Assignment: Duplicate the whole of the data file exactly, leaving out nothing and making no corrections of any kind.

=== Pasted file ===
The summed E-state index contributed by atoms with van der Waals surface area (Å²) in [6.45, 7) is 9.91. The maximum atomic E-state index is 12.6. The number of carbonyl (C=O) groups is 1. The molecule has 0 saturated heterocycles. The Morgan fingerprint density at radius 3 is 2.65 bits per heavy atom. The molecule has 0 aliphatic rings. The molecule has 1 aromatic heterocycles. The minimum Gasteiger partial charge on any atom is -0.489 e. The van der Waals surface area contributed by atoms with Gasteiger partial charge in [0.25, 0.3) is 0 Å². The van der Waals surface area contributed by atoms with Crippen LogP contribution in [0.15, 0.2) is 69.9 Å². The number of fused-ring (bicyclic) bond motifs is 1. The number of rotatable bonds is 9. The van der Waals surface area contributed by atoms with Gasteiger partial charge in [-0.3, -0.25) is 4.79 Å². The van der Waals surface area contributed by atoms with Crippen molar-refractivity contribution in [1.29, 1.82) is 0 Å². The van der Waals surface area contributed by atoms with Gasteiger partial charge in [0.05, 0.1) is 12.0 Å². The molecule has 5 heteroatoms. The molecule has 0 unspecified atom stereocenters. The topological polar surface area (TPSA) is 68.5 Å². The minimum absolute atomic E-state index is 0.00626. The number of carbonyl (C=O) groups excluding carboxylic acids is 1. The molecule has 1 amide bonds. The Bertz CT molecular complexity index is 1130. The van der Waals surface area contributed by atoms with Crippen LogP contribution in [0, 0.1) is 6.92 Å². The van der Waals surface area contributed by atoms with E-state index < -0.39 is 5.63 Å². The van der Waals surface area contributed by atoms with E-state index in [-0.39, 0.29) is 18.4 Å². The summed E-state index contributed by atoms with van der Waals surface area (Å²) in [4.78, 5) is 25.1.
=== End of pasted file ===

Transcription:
The summed E-state index contributed by atoms with van der Waals surface area (Å²) in [6.45, 7) is 9.91. The maximum atomic E-state index is 12.6. The number of carbonyl (C=O) groups is 1. The molecule has 0 saturated heterocycles. The Morgan fingerprint density at radius 3 is 2.65 bits per heavy atom. The molecule has 0 aliphatic rings. The molecule has 1 aromatic heterocycles. The minimum Gasteiger partial charge on any atom is -0.489 e. The van der Waals surface area contributed by atoms with Gasteiger partial charge in [0.25, 0.3) is 0 Å². The van der Waals surface area contributed by atoms with Crippen LogP contribution in [0.15, 0.2) is 69.9 Å². The number of fused-ring (bicyclic) bond motifs is 1. The number of rotatable bonds is 9. The van der Waals surface area contributed by atoms with Gasteiger partial charge in [-0.3, -0.25) is 4.79 Å². The van der Waals surface area contributed by atoms with Crippen molar-refractivity contribution in [1.29, 1.82) is 0 Å². The van der Waals surface area contributed by atoms with Gasteiger partial charge in [0.05, 0.1) is 12.0 Å². The molecule has 5 heteroatoms. The molecule has 0 unspecified atom stereocenters. The topological polar surface area (TPSA) is 68.5 Å². The minimum absolute atomic E-state index is 0.00626. The number of carbonyl (C=O) groups excluding carboxylic acids is 1. The molecule has 1 amide bonds. The Bertz CT molecular complexity index is 1130. The van der Waals surface area contributed by atoms with Crippen LogP contribution in [0, 0.1) is 6.92 Å². The van der Waals surface area contributed by atoms with E-state index < -0.39 is 5.63 Å². The van der Waals surface area contributed by atoms with E-state index in [-0.39, 0.29) is 18.4 Å². The summed E-state index contributed by atoms with van der Waals surface area (Å²) in [4.78, 5) is 25.1.